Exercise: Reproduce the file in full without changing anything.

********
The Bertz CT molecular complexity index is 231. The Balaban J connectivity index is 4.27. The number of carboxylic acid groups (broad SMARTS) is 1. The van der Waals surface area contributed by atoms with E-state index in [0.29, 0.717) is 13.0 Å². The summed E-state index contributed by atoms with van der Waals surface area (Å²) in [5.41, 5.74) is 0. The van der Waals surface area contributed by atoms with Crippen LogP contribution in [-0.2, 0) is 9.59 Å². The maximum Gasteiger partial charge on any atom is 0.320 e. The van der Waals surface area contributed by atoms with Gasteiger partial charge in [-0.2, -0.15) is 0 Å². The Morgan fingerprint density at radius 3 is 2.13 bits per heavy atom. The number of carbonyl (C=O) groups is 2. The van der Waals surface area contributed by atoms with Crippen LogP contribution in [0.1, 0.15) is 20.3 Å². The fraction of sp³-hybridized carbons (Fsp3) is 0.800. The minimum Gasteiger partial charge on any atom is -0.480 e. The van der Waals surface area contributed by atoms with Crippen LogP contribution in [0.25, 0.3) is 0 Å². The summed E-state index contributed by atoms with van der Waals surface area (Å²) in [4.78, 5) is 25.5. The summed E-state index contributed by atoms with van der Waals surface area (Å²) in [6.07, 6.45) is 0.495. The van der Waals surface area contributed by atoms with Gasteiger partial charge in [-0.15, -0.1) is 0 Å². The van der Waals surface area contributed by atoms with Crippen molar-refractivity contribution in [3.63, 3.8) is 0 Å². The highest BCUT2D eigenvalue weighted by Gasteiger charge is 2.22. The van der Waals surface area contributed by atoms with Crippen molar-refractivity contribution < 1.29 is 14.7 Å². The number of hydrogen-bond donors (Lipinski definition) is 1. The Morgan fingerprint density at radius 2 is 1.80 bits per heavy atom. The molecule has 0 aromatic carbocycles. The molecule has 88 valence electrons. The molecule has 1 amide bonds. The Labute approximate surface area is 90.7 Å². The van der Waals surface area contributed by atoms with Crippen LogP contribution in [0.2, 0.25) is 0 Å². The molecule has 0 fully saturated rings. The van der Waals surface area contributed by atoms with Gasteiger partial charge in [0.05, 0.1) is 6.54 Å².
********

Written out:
The Bertz CT molecular complexity index is 231. The Balaban J connectivity index is 4.27. The number of carboxylic acid groups (broad SMARTS) is 1. The van der Waals surface area contributed by atoms with E-state index in [0.29, 0.717) is 13.0 Å². The summed E-state index contributed by atoms with van der Waals surface area (Å²) in [5.41, 5.74) is 0. The van der Waals surface area contributed by atoms with Crippen LogP contribution in [-0.2, 0) is 9.59 Å². The maximum Gasteiger partial charge on any atom is 0.320 e. The van der Waals surface area contributed by atoms with Gasteiger partial charge in [-0.2, -0.15) is 0 Å². The Morgan fingerprint density at radius 3 is 2.13 bits per heavy atom. The number of carbonyl (C=O) groups is 2. The van der Waals surface area contributed by atoms with Crippen LogP contribution in [0.1, 0.15) is 20.3 Å². The fraction of sp³-hybridized carbons (Fsp3) is 0.800. The minimum Gasteiger partial charge on any atom is -0.480 e. The van der Waals surface area contributed by atoms with Crippen LogP contribution in [0.25, 0.3) is 0 Å². The summed E-state index contributed by atoms with van der Waals surface area (Å²) in [4.78, 5) is 25.5. The summed E-state index contributed by atoms with van der Waals surface area (Å²) in [6.07, 6.45) is 0.495. The van der Waals surface area contributed by atoms with Gasteiger partial charge in [-0.15, -0.1) is 0 Å². The van der Waals surface area contributed by atoms with Crippen molar-refractivity contribution in [3.63, 3.8) is 0 Å². The highest BCUT2D eigenvalue weighted by Gasteiger charge is 2.22. The van der Waals surface area contributed by atoms with Crippen molar-refractivity contribution < 1.29 is 14.7 Å². The number of hydrogen-bond donors (Lipinski definition) is 1. The Morgan fingerprint density at radius 2 is 1.80 bits per heavy atom. The molecule has 0 aromatic carbocycles. The molecule has 88 valence electrons. The molecule has 1 amide bonds. The Labute approximate surface area is 90.7 Å². The van der Waals surface area contributed by atoms with Crippen LogP contribution in [0.2, 0.25) is 0 Å². The molecule has 0 fully saturated rings. The van der Waals surface area contributed by atoms with Gasteiger partial charge in [0.05, 0.1) is 6.54 Å².